The days of relying on historical use of herbals are over – consumers demand scientific proof of benefits

By Elizabeth Crawford contact

- Last updated on GMT

Source: Getty/ asab974
Source: Getty/ asab974

Related tags: botanical, Herbal, functional claims

Relying on historical usage of botanicals to help sell functional foods and beverages is no longer enough as consumers become increasingly sophisticated in how they approach and vet products to help boost their immunity, provide stress relief and reinforce their energy and mental acuity, according to the science-based herbal extract provider Karallief.

“A big thing about functional ingredients – especially when it comes to food and beverages – is consumers want to be more proactive about their health and they’re not just going by what a company says on the label. Rather, they’re researching these products and making sure what they buy has data behind them. So, they want companies who have scientific studies, and that is a big change” ​from before the pandemic, Krishna Rajendran, CEO of the nutraceutical company Karallief, told FoodNavigator-USA.

He explained that before the coronavirus outbreak, many consumers – and by extension CPG manufacturers and brands – relied on traditional, historical usage to understand or convey the benefits of botanicals, herbals and other functional ingredients in their products.

“All of these plants have been used for thousands of years, so you can use them. But many companies don’t actually do any of the studies. They don’t do the safety studies. They don’t do the efficacy studies. Yet, they claim their products have functional benefits, even though there is no proof,”​ Rajendran said.

He added that while consumers may have tolerated this – or taken the claims for granted -- before the coronavirus outbreak, the pandemic prompted many to take a more critical look at preventive health measures and food as medicine. Now consumers want to know a product will deliver on claims and is more effective than other options. As a result, manufacturers are stepping up their game and seeking ingredients with scientific data to support claims.

“What I have seen now is companies we work with, especially food and beverage companies, asking for data. They no longer just say, ‘Hey, can you give us any herbal extract that can help with immunity?’ And then just take what is recommended. Now, they are asking for an immunity ingredient and the data that shows the ingredient is superior to others on the market,”​ Rajendran said.

He added that manufacturers are then making that information available to consumers, who also want to know about safety, efficacy, and source an ingredient, as well as, how one supplier compares to another.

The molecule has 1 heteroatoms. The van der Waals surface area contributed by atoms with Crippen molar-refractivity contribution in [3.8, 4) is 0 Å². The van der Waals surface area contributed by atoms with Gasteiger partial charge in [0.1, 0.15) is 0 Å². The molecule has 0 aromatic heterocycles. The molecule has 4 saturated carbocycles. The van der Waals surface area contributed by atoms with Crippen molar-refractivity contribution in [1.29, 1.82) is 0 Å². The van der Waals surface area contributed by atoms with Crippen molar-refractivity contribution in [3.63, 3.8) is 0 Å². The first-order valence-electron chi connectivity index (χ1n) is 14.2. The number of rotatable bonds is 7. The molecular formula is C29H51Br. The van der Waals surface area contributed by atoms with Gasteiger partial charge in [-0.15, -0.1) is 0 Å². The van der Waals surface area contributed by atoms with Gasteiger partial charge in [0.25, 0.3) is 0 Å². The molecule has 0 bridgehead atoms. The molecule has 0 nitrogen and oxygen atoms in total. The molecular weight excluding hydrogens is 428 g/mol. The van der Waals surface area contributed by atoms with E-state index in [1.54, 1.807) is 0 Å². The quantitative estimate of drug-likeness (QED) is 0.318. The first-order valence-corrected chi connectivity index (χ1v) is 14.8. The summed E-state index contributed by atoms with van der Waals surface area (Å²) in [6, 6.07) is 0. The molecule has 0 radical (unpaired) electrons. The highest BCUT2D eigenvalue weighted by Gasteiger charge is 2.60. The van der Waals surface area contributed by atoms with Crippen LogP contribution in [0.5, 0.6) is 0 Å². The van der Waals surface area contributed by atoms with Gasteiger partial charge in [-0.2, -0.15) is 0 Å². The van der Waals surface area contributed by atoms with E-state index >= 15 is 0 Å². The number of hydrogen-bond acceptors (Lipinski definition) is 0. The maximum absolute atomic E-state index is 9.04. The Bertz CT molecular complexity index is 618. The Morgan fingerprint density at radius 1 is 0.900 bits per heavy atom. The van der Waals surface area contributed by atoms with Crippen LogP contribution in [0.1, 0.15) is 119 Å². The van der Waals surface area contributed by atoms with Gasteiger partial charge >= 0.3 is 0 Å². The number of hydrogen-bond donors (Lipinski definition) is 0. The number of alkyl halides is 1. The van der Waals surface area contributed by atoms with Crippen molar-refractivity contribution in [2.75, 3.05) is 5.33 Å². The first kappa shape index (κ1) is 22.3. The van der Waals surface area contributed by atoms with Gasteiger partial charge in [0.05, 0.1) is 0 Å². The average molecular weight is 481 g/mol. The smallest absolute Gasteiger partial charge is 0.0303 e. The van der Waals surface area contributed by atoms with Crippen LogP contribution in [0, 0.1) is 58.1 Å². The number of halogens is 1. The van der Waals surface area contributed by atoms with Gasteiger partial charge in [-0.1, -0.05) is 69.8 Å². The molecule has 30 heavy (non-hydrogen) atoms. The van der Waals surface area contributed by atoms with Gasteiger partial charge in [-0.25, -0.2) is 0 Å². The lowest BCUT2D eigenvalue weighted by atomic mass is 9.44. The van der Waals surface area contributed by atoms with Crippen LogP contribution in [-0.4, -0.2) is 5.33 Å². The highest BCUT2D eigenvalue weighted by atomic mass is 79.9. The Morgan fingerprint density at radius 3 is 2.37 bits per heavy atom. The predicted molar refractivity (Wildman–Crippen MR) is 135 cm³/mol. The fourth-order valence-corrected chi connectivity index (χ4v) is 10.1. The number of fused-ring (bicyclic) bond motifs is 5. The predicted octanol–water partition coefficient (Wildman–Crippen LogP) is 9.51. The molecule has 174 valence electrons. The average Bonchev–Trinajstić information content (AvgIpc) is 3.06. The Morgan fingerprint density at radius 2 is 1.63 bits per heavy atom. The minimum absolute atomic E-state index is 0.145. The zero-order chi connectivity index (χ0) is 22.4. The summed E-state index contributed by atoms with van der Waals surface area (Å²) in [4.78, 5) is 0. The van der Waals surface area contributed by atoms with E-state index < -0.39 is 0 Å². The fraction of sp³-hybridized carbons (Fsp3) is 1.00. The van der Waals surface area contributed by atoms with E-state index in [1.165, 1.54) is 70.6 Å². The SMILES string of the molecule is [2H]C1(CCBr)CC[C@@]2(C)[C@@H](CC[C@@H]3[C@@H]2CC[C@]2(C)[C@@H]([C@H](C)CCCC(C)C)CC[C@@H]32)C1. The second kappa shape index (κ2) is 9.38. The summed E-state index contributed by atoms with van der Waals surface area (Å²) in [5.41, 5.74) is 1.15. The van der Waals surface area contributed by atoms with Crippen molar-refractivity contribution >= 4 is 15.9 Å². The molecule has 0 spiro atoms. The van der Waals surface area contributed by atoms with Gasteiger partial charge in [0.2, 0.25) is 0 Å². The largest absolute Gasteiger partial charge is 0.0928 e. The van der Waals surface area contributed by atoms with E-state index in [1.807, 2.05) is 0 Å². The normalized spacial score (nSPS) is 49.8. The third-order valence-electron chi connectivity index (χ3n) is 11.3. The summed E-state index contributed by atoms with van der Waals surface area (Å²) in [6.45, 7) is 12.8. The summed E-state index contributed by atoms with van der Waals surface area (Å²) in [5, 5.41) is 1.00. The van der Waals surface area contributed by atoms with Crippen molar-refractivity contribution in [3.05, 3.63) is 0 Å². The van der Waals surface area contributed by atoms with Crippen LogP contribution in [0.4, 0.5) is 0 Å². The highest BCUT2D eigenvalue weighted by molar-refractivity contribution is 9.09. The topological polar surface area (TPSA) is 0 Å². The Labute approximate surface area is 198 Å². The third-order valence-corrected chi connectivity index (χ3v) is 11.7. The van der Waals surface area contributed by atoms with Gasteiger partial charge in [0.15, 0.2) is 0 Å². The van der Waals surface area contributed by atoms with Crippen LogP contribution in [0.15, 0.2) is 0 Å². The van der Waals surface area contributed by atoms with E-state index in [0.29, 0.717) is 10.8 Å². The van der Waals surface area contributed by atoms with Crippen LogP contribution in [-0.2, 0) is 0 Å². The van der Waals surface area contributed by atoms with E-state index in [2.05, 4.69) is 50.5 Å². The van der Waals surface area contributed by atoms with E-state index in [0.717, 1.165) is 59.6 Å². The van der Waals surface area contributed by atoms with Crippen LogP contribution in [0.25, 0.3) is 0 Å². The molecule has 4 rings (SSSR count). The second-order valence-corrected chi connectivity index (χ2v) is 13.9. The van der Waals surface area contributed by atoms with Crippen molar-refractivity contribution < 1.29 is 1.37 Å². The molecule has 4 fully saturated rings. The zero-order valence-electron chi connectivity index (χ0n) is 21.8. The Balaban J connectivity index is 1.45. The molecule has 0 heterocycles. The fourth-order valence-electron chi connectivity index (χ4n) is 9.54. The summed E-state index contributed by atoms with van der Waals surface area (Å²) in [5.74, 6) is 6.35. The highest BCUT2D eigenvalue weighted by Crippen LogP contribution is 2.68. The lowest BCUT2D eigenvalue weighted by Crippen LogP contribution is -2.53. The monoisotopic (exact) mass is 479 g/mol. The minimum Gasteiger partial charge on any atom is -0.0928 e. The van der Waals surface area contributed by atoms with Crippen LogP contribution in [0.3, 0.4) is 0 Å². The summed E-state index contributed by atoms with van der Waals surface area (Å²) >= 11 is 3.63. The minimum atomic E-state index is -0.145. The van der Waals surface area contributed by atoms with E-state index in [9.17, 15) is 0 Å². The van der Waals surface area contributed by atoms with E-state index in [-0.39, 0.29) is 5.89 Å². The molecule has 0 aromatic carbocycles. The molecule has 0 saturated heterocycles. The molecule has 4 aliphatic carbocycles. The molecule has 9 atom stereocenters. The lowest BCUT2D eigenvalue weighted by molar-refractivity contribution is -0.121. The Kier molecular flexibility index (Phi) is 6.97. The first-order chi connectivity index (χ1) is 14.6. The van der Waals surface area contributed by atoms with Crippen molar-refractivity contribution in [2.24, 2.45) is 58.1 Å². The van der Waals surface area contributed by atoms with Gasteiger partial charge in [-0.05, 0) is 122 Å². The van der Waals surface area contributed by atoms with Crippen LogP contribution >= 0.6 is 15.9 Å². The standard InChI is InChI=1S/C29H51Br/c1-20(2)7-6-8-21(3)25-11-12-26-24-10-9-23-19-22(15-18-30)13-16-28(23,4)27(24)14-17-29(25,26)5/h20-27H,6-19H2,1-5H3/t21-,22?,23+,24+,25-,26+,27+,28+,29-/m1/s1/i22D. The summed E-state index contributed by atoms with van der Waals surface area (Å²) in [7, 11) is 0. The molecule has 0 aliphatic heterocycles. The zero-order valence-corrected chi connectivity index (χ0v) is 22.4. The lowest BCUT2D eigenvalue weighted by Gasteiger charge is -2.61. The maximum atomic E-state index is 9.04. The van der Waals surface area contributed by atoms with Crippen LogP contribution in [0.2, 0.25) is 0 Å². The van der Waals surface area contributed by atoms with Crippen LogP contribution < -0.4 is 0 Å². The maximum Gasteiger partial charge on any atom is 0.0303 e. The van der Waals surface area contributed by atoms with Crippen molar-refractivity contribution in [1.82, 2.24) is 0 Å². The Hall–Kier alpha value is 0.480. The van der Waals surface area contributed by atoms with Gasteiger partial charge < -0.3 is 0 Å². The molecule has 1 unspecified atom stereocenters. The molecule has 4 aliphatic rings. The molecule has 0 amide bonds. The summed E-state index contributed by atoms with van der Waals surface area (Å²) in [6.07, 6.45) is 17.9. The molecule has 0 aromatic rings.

To meet this demand, Rajendran said, Karallief not only conducts its own scientific studies, but it relies on its scientific advisory board of medical doctors, naturopathic doctors, scientists and other professionals.

“Synergistic” blends beyond immunity support wanted

As consumers become more accepting of herbals and food as medicine, manufacturers also are moving beyond basic, well-known, single ingredients, and looking for innovative “synergistic”​ blends that are “game changers in the industry,”​ Rajendran said.

By partnering with the herbal extract manufacturer Green Chem, Karallief is able to help food and beverage companies create unique herbal blends, and it has 25 international patents for proprietary formulas.

According to its website, Karallief currently offers blends for joint health, liver health and heart health and it is developing blends to support sleep & relaxation, immunity, and energy – all of which Rajendran says are popular requests from food and beverage manufacturers.

While less common, he added that there is room for product development with herbals that support cognitive health – which currently is being met primarily through energy boosting ingredients that boost alertness and with that mental clarity.

Even as companies explore unique herbal blends, Rajendran notes there is still high consumer demand for single ingredients that provide functional benefits. And given many consumers are on a continuum of adoption and understanding of herbals, offering single ingredients as well as blends can help companies meet shoppers where they are.

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